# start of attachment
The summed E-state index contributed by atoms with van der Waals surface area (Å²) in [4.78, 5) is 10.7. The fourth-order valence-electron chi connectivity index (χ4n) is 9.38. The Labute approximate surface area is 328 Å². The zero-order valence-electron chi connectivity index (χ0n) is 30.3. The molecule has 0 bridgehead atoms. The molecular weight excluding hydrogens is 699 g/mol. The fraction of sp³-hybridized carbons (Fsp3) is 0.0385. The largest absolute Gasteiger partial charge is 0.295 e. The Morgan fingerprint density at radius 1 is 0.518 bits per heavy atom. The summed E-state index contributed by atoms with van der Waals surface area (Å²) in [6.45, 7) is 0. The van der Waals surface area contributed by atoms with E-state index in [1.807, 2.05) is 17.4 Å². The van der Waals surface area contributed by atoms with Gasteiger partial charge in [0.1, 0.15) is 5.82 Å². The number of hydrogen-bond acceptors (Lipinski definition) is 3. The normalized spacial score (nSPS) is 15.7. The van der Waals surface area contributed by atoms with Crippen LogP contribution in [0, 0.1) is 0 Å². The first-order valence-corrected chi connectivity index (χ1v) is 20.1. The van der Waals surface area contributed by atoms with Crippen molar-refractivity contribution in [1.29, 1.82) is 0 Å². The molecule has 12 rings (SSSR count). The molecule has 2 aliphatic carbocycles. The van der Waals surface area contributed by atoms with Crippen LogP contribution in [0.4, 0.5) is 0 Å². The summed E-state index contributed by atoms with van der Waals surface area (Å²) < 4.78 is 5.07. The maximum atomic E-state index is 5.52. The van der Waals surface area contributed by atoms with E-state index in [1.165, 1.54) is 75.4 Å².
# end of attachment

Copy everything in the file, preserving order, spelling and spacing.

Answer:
The summed E-state index contributed by atoms with van der Waals surface area (Å²) in [4.78, 5) is 10.7. The fourth-order valence-electron chi connectivity index (χ4n) is 9.38. The Labute approximate surface area is 328 Å². The zero-order valence-electron chi connectivity index (χ0n) is 30.3. The molecule has 0 bridgehead atoms. The molecular weight excluding hydrogens is 699 g/mol. The fraction of sp³-hybridized carbons (Fsp3) is 0.0385. The largest absolute Gasteiger partial charge is 0.295 e. The Morgan fingerprint density at radius 1 is 0.518 bits per heavy atom. The summed E-state index contributed by atoms with van der Waals surface area (Å²) in [6.45, 7) is 0. The van der Waals surface area contributed by atoms with E-state index in [1.807, 2.05) is 17.4 Å². The van der Waals surface area contributed by atoms with Gasteiger partial charge in [0.1, 0.15) is 5.82 Å². The number of hydrogen-bond acceptors (Lipinski definition) is 3. The normalized spacial score (nSPS) is 15.7. The van der Waals surface area contributed by atoms with Crippen LogP contribution in [0, 0.1) is 0 Å². The first-order valence-corrected chi connectivity index (χ1v) is 20.1. The van der Waals surface area contributed by atoms with Crippen molar-refractivity contribution in [1.29, 1.82) is 0 Å². The molecule has 12 rings (SSSR count). The molecule has 2 aliphatic carbocycles. The van der Waals surface area contributed by atoms with Crippen LogP contribution in [0.4, 0.5) is 0 Å². The summed E-state index contributed by atoms with van der Waals surface area (Å²) < 4.78 is 5.07. The maximum atomic E-state index is 5.52. The van der Waals surface area contributed by atoms with E-state index in [1.165, 1.54) is 75.4 Å².